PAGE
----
Once upon a time, in the sleepy little village of Grand Ledge MI, a man by the name of John Burtch had an idea; he built a one-story plank hotel, launched the steamer Dolly Varden and invited the public to discover the beauty and wonder of seven little islands residing in the Grand River; the Seven Island Resort was born. In 1877 Mr Hewings purchased the resort and launched the steamer Gertie, gone was the little hotel, replaced by the more elegant Island House Hotel, complete with a ballroom on the second floor. In addition, amenities such as rowboats, bath houses, hammocks, swings and croquet grounds were added; there was even a mineral spring on one of the islands. In 1886 Julian Mudge took possession of the resort, money was spent freely on a new dam, an addition to the Island House hotel, a causeway was built to join Second and Third island. Mr Mudge built a 3-story pagoda-like tower called the Roundhouse, the first roller coaster in Michigan was constructed over the water, starting at Second island and finishing at Third. Second island was the centerpiece of activity with the hotel, picnic area and fountain, while Third was home to the casino which hosted first run musicals and Vaudeville shows.
Yes folks, thousands of tourists came by train to this tiny resort town; side-wheel riverboats steamed up and down the river, it was the most popular resort in all of lower Michigan. In 1888 Grand Ledge became the second city, after Lansing, in MI to get electric lights. Eventually the resort became less popular, people now owned cars and could drive to other destinations. In the 1930’s the property was sold to the city, the hotel continued to be used as a community building for another 20 years, sadly none of the original buildings exist today…. In 1976, with the addition of a new gazebo, the island began to be used for festivals and activities such as the annual Color Cruise and Island Festival. Which brings us to today.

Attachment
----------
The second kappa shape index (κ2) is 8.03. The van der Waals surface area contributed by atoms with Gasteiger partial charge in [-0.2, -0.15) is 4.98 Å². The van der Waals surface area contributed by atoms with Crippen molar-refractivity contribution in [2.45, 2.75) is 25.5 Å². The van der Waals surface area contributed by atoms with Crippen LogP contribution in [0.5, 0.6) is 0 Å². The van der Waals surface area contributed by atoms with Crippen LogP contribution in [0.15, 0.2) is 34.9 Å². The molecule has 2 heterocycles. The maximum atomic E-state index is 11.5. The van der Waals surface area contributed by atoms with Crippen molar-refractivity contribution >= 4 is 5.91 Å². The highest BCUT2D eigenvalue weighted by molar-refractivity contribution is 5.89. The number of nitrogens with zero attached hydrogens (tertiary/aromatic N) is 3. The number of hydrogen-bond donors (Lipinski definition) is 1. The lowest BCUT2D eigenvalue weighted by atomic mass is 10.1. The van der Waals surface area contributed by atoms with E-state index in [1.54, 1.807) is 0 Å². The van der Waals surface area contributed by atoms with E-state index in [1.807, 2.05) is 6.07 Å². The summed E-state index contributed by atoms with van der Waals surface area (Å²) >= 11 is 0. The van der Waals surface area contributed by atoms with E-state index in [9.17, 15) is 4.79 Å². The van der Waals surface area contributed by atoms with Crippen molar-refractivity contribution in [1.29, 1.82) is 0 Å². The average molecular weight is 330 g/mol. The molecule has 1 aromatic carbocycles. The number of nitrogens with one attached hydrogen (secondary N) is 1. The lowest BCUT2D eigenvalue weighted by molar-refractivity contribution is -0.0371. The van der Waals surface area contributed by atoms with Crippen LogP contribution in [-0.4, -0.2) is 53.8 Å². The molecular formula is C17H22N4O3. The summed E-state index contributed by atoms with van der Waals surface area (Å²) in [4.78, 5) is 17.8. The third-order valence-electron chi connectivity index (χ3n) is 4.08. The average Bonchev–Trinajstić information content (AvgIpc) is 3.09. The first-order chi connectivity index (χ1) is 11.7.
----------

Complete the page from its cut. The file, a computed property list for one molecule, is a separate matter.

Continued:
It is the second full weekend in October, the sky a powder blue umbrella overhead, the sun warms our faces as we walk from Main Street to the Island. We purchase tickets, walk across the wooden bridge and find ourselves surrounded by activity. On the right a group of llamas seem to be people-watching from their fenced in area, I stop and say hello, music plays as a group of ladies tap dance in front of the gazebo, a table of cupcakes and baked goods is tempting. An asphalt path straddles the island from one end to the other, we pause at the tip and drink in the panoramic view; nature has begun painting leaves of hardwood trees in red, yellow, orange and gold, the Grand Princess riverboat floats past on the calm Grand River. We take our time walking from the far end, a group re-enacts pioneer days; dressed in period clothing they are cooking over an open fire. A pile of animal skins and a turtle shell rest on a table, examples of items such as clothing and pouches made from the skins lay nearby. Dried fruits, nuts, peas and grains are some of the foods pioneers depended on for survival. The petting zoo is popular this morning, kids of all ages are holding bunnies, petting goats and sheep. A blacksmith invites visitors to watch as he demonstrates how to make a nail, a woman at a loom weaves fleece into yarn, an antique fire truck is on display. Further up locals have set up booths selling arts and crafts, I watch as a woman hand weaves a basket, one artist carves animal faces into walking sticks, a different blacksmith has utensils, hammers and hooks for sale, a man and woman are performing a folk song now at the gazebo.